A teenage girl burst out of the hall and darted across the room, blood on her hands and shirt, her features chiseled in fear. She glimpsed Kyra out of the corner of her eye and gasped, momentarily slowing. Their gazes connected for a few seconds. Kyra put her forefinger to her lips to indicate she keep quiet.
The intrusion of a deep gravelly voice saying, “You can’t get away from me,” leached the rest of the color from the teen’s face. Her eyes grew huge. She sped toward the exit.
Kyra focused on the entrance into the living room while the racing footsteps of the girl resonated through the air. From the hallway a shot sounded, shattering the glass in the door. She glanced toward the girl to see her disappear down the stairs and into the backyard.
Any second she expected to see the killer burst into the living room to hunt down the teen and finish her off. Kyra stiffened, every muscle primed for action.
Five heartbeats later she knew something was wrong. She inched closer to the edge of the wall to peer into the corridor. The thundering in her head pulsated through her mind, sending out an alarm. One, two deep breaths and she swiveled out into the entrance, her Glock pointing toward the bedrooms. Emptiness taunted her.
Followed by a sliver of fear.
Had the killer sensed she was there waiting for him to appear? Did the girl’s gasp alert him?
Maybe. Was he now lying in wait for her somewhere down this hall? Or did he flee out another way and was doubling around the house to go after the girl?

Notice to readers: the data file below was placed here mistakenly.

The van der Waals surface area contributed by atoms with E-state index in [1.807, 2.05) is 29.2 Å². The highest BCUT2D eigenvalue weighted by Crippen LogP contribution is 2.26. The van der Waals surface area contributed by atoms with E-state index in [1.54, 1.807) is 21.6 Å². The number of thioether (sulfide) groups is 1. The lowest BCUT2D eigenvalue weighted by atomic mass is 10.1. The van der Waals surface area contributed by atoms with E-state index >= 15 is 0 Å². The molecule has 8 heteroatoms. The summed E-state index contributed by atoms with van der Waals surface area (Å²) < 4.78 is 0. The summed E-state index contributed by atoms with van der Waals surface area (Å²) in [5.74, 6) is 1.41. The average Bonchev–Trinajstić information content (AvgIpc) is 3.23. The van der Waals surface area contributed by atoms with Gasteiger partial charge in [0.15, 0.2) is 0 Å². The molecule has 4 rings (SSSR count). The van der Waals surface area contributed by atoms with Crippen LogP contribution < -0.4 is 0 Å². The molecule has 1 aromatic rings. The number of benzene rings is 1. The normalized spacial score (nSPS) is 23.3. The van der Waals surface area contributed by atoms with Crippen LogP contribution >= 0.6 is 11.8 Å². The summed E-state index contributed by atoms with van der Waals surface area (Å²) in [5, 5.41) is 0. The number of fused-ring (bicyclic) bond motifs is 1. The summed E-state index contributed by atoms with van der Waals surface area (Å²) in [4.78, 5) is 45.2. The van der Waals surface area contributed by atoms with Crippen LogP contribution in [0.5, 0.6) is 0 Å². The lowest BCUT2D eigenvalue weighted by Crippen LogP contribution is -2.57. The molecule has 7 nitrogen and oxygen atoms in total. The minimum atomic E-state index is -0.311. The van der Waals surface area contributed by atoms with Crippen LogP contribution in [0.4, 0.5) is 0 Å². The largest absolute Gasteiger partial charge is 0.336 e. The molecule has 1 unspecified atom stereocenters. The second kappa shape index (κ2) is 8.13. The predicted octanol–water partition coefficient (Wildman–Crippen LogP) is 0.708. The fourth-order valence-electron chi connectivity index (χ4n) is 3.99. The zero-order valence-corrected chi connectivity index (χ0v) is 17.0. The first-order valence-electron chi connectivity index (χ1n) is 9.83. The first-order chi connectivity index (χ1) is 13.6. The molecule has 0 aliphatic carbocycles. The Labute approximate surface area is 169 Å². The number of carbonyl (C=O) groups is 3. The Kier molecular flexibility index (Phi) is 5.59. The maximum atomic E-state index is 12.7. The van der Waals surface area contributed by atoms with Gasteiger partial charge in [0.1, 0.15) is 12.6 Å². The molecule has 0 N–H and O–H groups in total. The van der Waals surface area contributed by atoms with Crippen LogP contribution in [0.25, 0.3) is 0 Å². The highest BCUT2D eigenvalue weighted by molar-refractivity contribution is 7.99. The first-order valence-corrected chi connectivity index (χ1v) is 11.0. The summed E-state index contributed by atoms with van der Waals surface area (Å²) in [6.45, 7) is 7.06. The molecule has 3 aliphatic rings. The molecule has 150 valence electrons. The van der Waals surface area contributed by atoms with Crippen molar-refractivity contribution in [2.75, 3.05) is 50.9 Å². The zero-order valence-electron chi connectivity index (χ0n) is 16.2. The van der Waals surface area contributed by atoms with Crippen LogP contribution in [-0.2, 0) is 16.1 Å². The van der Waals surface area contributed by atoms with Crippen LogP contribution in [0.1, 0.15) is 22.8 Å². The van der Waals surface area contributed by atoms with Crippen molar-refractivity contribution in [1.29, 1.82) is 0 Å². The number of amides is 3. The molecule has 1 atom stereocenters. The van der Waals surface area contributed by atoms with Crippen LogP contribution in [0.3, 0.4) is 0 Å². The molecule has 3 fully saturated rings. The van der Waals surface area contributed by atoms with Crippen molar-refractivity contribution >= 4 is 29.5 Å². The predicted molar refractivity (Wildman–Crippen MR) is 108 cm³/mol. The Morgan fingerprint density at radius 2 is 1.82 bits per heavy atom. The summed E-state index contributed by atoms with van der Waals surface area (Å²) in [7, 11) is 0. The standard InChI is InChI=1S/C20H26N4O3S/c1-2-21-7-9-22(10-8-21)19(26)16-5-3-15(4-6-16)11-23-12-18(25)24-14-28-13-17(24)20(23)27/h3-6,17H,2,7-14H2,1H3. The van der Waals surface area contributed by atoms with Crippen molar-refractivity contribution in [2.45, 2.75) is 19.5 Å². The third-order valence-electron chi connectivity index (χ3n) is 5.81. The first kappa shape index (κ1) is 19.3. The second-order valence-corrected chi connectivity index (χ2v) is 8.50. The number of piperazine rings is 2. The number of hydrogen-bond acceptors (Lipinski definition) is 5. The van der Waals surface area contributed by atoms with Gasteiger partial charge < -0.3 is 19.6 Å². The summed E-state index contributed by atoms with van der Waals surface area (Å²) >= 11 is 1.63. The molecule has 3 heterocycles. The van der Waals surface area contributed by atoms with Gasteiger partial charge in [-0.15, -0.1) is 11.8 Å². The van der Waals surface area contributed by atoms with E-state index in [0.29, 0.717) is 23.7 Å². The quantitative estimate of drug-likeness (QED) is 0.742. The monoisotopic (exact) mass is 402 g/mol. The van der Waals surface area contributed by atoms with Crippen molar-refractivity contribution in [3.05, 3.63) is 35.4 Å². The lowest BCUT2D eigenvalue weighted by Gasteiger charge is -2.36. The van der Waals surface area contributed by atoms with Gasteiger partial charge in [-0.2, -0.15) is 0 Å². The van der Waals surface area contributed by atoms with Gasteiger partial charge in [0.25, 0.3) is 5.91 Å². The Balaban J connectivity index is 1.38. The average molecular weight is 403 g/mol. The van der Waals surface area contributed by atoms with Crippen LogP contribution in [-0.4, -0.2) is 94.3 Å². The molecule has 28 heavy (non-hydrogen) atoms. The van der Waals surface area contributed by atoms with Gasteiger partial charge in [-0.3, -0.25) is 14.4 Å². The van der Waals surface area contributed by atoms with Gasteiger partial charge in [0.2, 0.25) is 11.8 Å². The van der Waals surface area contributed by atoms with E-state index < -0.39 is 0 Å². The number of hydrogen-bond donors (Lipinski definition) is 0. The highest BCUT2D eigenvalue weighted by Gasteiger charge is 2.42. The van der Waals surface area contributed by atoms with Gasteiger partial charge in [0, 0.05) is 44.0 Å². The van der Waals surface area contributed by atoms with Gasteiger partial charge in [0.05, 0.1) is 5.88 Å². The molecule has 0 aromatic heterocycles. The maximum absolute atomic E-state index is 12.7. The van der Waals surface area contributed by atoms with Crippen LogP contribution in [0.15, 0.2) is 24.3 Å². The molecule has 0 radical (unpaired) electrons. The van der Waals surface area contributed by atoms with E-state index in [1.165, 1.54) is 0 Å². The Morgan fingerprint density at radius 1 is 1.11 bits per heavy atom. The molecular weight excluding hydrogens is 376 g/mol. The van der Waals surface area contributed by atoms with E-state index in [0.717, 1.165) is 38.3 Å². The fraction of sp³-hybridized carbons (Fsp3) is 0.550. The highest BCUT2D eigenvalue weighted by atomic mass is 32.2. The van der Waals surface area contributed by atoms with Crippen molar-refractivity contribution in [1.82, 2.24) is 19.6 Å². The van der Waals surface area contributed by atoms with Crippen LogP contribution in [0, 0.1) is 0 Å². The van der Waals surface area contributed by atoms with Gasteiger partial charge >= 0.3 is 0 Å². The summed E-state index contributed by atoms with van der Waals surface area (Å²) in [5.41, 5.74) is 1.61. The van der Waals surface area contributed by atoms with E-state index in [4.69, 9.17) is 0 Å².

Each possibility only reinforced the peril. Kyra eased down the hall, approaching each room with caution. After a visual check from the doorway, she continued her search until she reached the last bedroom, its entrance wide-open. The silence lured her forward, at the same time cautioning her against the action.
The memory of the fright on the teen’s face propelled her toward the room. The girl was no match for a killer. Swinging into the bedroom, every sense homed outward, she scanned the area. A young man lay face up, his eyes closed, his chest barely rising and falling. Blood pooled on the tile floor by him, in front of an open sliding glass door, as a soft breeze blew the curtains.
Had the killer already escaped? Or was he in the bathroom or closet? She slunk along the wall to the first door and threw it wide. After inspecting the empty closet, she quickly moved on. At the bathroom, the door was ajar, and she nudged it farther open. As soon as she assessed no threat, she hurried to the man on the floor to see if there was anything she could do.
Tattoos covering both arms and an elaborate black dagger inked on his neck, the victim, probably between eighteen and twenty-two, wore blue jeans, the bottoms encrusted with wet mud, and a snow-white T-shirt, now saturated with blood from multiple shots to his gut. In her line of work she’d seen lethal wounds. This was one of them.